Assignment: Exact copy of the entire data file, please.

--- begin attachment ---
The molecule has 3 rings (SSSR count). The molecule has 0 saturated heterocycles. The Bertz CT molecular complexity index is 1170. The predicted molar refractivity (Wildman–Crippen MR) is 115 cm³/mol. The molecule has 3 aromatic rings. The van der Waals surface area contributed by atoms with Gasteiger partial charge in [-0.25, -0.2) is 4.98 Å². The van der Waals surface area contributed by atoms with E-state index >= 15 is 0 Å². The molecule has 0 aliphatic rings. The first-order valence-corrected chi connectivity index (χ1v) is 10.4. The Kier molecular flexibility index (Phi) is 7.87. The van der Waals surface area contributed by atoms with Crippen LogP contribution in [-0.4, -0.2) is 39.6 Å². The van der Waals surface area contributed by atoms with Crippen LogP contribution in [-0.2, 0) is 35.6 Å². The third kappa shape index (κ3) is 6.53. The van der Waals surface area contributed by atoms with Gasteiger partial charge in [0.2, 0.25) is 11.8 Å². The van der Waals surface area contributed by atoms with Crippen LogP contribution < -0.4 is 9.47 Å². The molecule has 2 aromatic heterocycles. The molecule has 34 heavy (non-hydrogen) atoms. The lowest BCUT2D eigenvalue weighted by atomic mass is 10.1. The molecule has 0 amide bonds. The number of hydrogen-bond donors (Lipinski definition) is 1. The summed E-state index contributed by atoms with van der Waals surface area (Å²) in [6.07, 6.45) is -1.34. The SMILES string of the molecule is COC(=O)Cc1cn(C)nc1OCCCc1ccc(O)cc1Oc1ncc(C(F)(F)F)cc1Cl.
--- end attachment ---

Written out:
The molecule has 3 rings (SSSR count). The molecule has 0 saturated heterocycles. The Bertz CT molecular complexity index is 1170. The predicted molar refractivity (Wildman–Crippen MR) is 115 cm³/mol. The molecule has 3 aromatic rings. The van der Waals surface area contributed by atoms with Gasteiger partial charge in [-0.25, -0.2) is 4.98 Å². The van der Waals surface area contributed by atoms with E-state index >= 15 is 0 Å². The molecule has 0 aliphatic rings. The first-order valence-corrected chi connectivity index (χ1v) is 10.4. The Kier molecular flexibility index (Phi) is 7.87. The van der Waals surface area contributed by atoms with Crippen LogP contribution in [-0.4, -0.2) is 39.6 Å². The van der Waals surface area contributed by atoms with Crippen LogP contribution in [-0.2, 0) is 35.6 Å². The third kappa shape index (κ3) is 6.53. The van der Waals surface area contributed by atoms with Gasteiger partial charge in [0.2, 0.25) is 11.8 Å². The van der Waals surface area contributed by atoms with Crippen LogP contribution < -0.4 is 9.47 Å². The molecule has 2 aromatic heterocycles. The molecule has 34 heavy (non-hydrogen) atoms. The lowest BCUT2D eigenvalue weighted by atomic mass is 10.1. The molecule has 0 amide bonds. The number of hydrogen-bond donors (Lipinski definition) is 1. The summed E-state index contributed by atoms with van der Waals surface area (Å²) in [6.07, 6.45) is -1.34. The SMILES string of the molecule is COC(=O)Cc1cn(C)nc1OCCCc1ccc(O)cc1Oc1ncc(C(F)(F)F)cc1Cl.